6 Myths About Vegetarian Weightlifters

Whether for ethical or health reasons, people throughout the country are looking to plant-based diets for their nutritional needs. While many people are talking about the benefits of being a vegetarian or vegan weightlifter, you may have heard people discussing why you have to include animal products to build muscle. A lot of the time, the latter group of people perpetuates some common myths about the topic. If you want to switch to a plant-based diet as a part of your fitness goals, it is important to read up on common myths and know if they hold true.

As with any other diet, as long as you make conscious eating decisions, consume proper portions, and diversify your foods, your body can be very healthy. However, athletes need to explore additional options to get the right nutritional components when eating a plant-based diet. (Just because you may not be eating meat or other animal products does not mean you are automatically healthier — you still need to be aware of what you are eating.)

If you’re considering making this lifestyle change or already have, it’s essential to know what’s true and false so you’re taking care of your body. To stay as informed as possible, we’ve put together the six most common myths about building muscle while on a plant-based diet, whether vegan or vegetarian:

1. Vegetarian Weightlifters Don’t Get Enough Protein

This may be the most common myth about being vegetarian in general. Many people seem to believe that eating meat is the only way to get the appropriate amount of protein in your diet, let alone enough for a weightlifter to build muscle. Although many athletes may believe this first notion of a plant-based diet, research has shown it is simply not true.

Plant-based diets are rich in numerous types of proteins that are essential to our diet. What is really important is that you are eating complete, bioavailable proteins or correct combinations of partial proteins. For example, brown rice and black beans both have partial proteins, and if digested independently of one another, your body does not get very much protein to build muscle and other needs. In combination, the proteins complete one another during digestion, and that protein is considered available for the body to use.

Foods with high protein content within the plant-based diet are beans, chickpeas, hummus, nuts, rice, quinoa, sesame seeds, peas, and many others. In fact, most protein powders used by athletes are made primarily of pea powder.

2. They Can’t Gain Enough Muscle Mass on a Vegetarian Diet

Building strength on a plant-based diet is believed to be harder than on a diet that includes meat. However, no research confirms this. Vegetarians and vegans can form just as much muscle mass as those who eat meat, and a lot of the time, those on a plant-based diet actually build up more stamina and have better endurance as well.

3. Vegetarian Weightlifters Are Deficient in Nutrients

One of the other most common myths about vegetarian weightlifters is that they are deficient in key nutrients. However, the nutrients provided by meat are easily replaced with nutrients from plant-based foods. When using plant-based products, you always want to make sure you are eating diverse, nutrient-dense foods. If you’re unsure where to start, do a little research and consider ordering subscription meal kits to help you get introduced to different food options.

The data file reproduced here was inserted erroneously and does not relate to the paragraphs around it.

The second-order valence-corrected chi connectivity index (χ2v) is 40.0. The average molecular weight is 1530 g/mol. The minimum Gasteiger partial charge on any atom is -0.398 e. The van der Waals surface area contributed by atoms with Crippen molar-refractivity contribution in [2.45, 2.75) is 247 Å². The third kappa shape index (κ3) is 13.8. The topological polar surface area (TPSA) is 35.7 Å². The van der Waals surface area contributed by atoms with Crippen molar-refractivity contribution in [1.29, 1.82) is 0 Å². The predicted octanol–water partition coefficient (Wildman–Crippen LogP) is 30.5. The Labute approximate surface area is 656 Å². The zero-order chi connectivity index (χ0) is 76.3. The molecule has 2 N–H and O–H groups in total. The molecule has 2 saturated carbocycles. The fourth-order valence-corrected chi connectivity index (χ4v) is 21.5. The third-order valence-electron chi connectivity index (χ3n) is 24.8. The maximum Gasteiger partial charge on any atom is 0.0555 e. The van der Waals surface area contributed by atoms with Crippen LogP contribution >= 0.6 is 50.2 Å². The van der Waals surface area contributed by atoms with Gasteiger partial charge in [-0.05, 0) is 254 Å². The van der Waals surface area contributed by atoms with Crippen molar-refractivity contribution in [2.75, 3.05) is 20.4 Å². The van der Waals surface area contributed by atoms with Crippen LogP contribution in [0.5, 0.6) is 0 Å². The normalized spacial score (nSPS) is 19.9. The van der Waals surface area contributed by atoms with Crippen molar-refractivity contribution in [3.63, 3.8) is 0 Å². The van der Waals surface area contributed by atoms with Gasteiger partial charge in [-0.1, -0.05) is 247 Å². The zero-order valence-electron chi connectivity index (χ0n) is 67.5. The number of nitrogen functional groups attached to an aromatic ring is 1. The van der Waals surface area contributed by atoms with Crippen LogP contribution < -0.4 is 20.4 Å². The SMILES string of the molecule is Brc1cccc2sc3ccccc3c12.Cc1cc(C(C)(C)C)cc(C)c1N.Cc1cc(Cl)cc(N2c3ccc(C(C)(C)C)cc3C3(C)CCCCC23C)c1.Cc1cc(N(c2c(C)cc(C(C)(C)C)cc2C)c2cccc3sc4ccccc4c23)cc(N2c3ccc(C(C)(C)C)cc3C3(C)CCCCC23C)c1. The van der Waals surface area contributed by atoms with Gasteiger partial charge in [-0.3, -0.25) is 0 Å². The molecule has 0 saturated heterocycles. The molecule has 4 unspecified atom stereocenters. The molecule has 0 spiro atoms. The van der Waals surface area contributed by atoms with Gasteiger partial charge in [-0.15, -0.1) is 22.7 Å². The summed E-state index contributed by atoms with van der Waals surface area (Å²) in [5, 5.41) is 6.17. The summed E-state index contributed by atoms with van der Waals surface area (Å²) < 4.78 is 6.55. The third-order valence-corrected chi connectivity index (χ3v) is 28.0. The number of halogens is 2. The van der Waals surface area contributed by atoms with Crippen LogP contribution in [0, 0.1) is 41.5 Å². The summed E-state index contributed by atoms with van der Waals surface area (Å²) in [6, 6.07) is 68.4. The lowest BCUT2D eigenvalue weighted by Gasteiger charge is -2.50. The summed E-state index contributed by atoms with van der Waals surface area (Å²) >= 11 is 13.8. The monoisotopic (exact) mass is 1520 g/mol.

4. The Vegetarian Diet Is Boring and Tasteless

There is a strong misconception about the flavors in the vegetarian diet. Unfortunately, many people may avoid choosing plant-based food options because of fear that things do not taste good. Those who eat a lot of meat may think that giving up the steak means that you’re left with only beans and potatoes. In reality, we need to substitute the main course with something else, and there are plenty of delicious options to consider. Some examples may be:

  • Mushrooms
  • Cauliflower
  • Beets
  • Eggplant

Then there are all the meat substitutes that can be seasoned and flavored similarly, like tempeh, seitan, and tofu. These products are sometimes bland, but the simple addition of a teriyaki sauce or your favorite marinade gives great flavor.

Not sure where to start with the plant-based diet? Consider using a vegetarian meal delivery service until you find what you like the most.

5. Becoming Vegetarian Is Expensive for Weightlifters

This couldn’t be further from the truth — but still, the myth persists. Just consider the price difference from the produce section of the grocery store to the meat counter. Indeed, vegetarian weightlifters will likely use a range of supplements, but the investment depends on your commitment to your fitness journey, and you would likely spend the same on supplements if you were eating meat as well.

6. Vegetarians Eat Less Food

Being vegetarian does not mean eating less food – in fact, it’s quite the opposite. Vegetarians need to eat either more servings or larger serving sizes than those who eat meat because there is so much naturally occurring fiber in the plant-based diet. As a vegetarian weightlifter, you get to eat even more delicious food and celebrate good colon regularity.

Plant-Based Gains Are Ahead

At the end of the day, conscious food choices and a commitment to your fitness journey are the keys to success. It’s always important to look into the facts of any diet or fitness trend before making negative assumptions, spreading rumors, or jumping in feet-first!

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This article was written by Mamata

A fitness enthusiast with a passion to help people achieve productive living through a fit life. With Fitnessb start your journey to a fit life and healthy living.

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